Table_1_Computer-Aided Classification Framework of Parkinsonian Disorders Using 11C-CFT PET Imaging.DOCX (27.23 kB)
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Table_1_Computer-Aided Classification Framework of Parkinsonian Disorders Using 11C-CFT PET Imaging.DOCX

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posted on 01.02.2022, 16:15 authored by Jiahang Xu, Qian Xu, Shihong Liu, Ling Li, Lei Li, Tzu-Chen Yen, Jianjun Wu, Jian Wang, Chuantao Zuo, Ping Wu, Xiahai Zhuang
Purpose

To investigate the usefulness of a novel computer-aided classification framework for the differential diagnosis of parkinsonian disorders (PDs) based on 11C-methyl-N-2β-carbomethoxy-3β-(4-fluorophenyl)-tropanel (11C-CFT) positron emission tomography (PET) imaging.

Methods

Patients with different forms of PDs—including Parkinson's disease (PD), multiple system atrophy (MSA) and progressive supranuclear palsy (PSP)—underwent dopamine transporter (DAT) imaging with 11C-CFT PET. A novel multistep computer-aided classification framework—consisting of magnetic resonance imaging (MRI)-assisted PET segmentation, feature extraction and prediction, and automatic subject classification—was developed. A random forest method was used to assess the diagnostic relevance of different regions to the classification process. Finally, the performance of the computer-aided classification system was tested using various training strategies involving patients with early and advanced disease stages.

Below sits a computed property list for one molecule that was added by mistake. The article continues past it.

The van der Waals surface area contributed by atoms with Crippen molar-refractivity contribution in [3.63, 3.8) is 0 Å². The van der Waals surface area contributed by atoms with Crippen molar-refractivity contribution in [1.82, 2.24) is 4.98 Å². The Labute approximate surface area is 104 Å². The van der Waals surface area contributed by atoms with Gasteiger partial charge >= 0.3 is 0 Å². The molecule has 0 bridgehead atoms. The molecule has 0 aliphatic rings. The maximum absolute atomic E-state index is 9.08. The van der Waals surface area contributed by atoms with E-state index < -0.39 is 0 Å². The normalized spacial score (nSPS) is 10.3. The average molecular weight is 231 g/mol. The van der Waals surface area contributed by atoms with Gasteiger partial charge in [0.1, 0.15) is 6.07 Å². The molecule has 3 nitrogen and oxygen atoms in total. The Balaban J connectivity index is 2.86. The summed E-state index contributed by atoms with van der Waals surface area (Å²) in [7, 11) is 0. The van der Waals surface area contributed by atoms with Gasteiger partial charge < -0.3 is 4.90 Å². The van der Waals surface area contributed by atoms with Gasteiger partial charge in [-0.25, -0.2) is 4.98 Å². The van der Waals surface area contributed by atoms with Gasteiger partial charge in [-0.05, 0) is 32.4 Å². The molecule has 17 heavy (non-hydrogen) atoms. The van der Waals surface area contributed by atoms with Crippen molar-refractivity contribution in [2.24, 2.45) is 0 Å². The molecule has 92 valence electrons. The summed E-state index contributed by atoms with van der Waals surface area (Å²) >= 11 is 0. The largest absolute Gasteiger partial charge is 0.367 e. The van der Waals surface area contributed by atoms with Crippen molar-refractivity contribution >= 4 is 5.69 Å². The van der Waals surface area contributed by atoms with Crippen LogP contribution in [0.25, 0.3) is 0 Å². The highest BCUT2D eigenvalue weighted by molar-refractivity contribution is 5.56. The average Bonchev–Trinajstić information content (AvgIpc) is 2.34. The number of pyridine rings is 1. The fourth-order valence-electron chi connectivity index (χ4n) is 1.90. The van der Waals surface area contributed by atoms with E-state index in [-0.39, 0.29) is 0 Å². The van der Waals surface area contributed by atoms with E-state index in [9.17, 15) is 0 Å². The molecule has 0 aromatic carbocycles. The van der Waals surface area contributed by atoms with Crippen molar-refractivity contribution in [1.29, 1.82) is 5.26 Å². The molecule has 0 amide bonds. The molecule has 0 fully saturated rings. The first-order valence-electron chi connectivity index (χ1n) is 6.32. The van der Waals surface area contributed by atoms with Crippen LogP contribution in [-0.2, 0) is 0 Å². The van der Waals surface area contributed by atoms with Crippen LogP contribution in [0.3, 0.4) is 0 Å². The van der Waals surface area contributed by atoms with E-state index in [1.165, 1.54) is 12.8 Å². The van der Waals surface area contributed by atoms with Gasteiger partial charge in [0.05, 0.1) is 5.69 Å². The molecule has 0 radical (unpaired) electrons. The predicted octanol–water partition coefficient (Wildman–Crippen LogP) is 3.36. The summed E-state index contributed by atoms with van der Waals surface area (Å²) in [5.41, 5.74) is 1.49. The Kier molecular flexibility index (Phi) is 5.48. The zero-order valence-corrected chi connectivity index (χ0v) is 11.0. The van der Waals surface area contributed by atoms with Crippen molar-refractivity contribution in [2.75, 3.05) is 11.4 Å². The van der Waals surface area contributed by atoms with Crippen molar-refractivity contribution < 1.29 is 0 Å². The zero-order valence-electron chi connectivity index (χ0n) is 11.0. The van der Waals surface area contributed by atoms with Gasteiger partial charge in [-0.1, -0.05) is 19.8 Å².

Results

Accuracy values for identifying PD, MSA, and PSP were 85.0, 82.2, and 89.7%, respectively—with an overall accuracy of 80.4%. The caudate and putamen provided the highest diagnostic relevance to the proposed classification framework, whereas the contribution of midbrain was negligible. With the exception of sensitivity for diagnosing PSP, the strategy comprising both early and advanced disease stages performed better in terms of sensitivity, specificity, positive predictive value, and negative predictive value within each PDs subtype.

Conclusions

The proposed computer-aided classification framework based on 11C-CFT PET imaging holds promise for improving the differential diagnosis of PDs.

History

References